Effect of high and low sodium intake on norepinephrine turnover in the cardiovascular tissues and brain stem of the rabbit.
To assess the relationship between sympathetic nerve function and sodium intake, we examined norepinephrine (NE) turnover in several cardiovascular tissues and the brain stem of rabbits maintained for 3 weeks on high (86 mEQ), normal (14 mEQ), and low (0.2 mEQ/day) sodium diet. None of the diets changed the blood pressure significantly. Plasma renin activity became high in the low sodium group and low in the high sodium group at the end of the treatment. NE turnover was measured from the rate of decline of tissue NE concentration after administration of alpha-methyl-p-tyrosine. Variation of sodium intake exerted opposite effects on NE turnover in the periphery and in the central nervous system; increasing sodium intake caused an increase in NE turnover in the thoracic aorta, mesenteric vein, and left ventricle, and a decrease in the hypothalamus, midbrain, and pons medulla. But in the mesenteric vein, and left ventricle, and a decrease in the hypothalamus, midbrain, and pons medulla. But in the mesenteric artery and abdominal aorta it was not affected by dietary sodium manipulation. The results show the varying influence of sodium balance on the central and peripheral noradrenergic neuron activity.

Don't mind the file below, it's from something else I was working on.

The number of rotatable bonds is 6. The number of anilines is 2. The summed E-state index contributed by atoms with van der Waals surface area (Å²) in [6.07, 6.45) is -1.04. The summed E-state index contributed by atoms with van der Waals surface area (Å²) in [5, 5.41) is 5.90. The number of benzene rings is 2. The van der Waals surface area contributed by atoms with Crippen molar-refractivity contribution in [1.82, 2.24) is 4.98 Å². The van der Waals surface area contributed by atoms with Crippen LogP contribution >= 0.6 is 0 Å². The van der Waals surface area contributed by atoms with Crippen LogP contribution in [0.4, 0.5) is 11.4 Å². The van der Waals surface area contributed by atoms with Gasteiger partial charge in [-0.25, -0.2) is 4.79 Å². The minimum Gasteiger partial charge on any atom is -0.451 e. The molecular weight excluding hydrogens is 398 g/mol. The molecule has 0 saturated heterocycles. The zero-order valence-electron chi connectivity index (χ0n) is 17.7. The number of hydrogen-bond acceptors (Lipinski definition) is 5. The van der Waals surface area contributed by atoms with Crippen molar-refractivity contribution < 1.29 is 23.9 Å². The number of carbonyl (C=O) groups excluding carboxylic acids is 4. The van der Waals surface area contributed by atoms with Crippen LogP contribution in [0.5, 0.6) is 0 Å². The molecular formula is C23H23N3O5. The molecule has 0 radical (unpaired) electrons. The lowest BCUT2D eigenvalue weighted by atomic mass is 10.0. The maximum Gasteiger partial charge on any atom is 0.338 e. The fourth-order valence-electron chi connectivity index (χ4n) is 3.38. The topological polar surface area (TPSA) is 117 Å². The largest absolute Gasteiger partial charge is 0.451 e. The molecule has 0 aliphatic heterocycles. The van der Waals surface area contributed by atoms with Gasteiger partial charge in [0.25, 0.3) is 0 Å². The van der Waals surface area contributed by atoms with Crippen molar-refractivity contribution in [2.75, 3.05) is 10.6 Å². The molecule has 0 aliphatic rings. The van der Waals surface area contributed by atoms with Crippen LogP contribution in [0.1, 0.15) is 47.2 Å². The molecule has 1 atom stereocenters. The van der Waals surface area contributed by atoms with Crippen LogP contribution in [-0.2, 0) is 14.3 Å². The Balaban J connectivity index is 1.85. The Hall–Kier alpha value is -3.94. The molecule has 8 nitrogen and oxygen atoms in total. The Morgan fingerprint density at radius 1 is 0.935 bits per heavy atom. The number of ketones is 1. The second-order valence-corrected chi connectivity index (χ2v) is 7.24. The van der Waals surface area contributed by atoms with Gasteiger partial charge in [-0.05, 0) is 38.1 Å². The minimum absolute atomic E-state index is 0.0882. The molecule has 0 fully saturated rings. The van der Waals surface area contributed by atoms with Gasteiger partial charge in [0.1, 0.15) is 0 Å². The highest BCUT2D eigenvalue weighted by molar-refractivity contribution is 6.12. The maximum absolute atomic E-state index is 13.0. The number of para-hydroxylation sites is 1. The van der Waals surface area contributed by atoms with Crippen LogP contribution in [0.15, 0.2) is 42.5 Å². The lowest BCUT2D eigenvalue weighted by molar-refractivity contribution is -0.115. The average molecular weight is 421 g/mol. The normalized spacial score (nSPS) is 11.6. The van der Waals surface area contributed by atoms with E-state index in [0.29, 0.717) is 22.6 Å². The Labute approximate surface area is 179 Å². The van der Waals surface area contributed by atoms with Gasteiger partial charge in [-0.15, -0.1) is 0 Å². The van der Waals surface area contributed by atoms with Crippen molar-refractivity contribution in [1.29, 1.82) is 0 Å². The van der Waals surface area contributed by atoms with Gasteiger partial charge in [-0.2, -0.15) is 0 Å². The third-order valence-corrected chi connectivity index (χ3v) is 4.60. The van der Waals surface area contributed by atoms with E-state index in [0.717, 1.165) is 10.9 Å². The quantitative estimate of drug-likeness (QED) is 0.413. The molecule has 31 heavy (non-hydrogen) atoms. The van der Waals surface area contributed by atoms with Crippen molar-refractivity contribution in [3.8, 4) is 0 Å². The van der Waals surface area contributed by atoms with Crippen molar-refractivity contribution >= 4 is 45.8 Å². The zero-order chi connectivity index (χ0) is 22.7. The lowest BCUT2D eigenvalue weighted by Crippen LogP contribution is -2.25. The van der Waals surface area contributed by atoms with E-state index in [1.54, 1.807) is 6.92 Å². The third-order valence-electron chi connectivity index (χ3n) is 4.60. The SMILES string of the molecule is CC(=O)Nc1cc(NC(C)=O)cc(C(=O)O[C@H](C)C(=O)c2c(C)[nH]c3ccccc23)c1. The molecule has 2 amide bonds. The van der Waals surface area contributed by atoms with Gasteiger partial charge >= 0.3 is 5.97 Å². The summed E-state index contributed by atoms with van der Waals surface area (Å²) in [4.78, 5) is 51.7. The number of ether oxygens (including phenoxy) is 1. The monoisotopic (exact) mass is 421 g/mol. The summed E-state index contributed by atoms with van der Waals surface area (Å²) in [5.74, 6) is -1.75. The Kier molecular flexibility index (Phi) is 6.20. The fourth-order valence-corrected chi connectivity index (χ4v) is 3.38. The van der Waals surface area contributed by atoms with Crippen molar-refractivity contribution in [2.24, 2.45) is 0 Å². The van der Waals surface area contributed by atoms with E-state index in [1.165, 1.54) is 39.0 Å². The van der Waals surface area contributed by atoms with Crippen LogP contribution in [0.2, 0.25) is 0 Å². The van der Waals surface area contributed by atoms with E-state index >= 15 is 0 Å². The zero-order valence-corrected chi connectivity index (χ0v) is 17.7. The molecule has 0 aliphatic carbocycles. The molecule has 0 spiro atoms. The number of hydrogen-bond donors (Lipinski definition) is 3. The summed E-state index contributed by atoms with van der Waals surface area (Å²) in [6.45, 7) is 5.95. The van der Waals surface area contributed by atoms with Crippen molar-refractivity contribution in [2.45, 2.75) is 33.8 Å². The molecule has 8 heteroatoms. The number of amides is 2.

- Copyright © 1982 by American Heart Association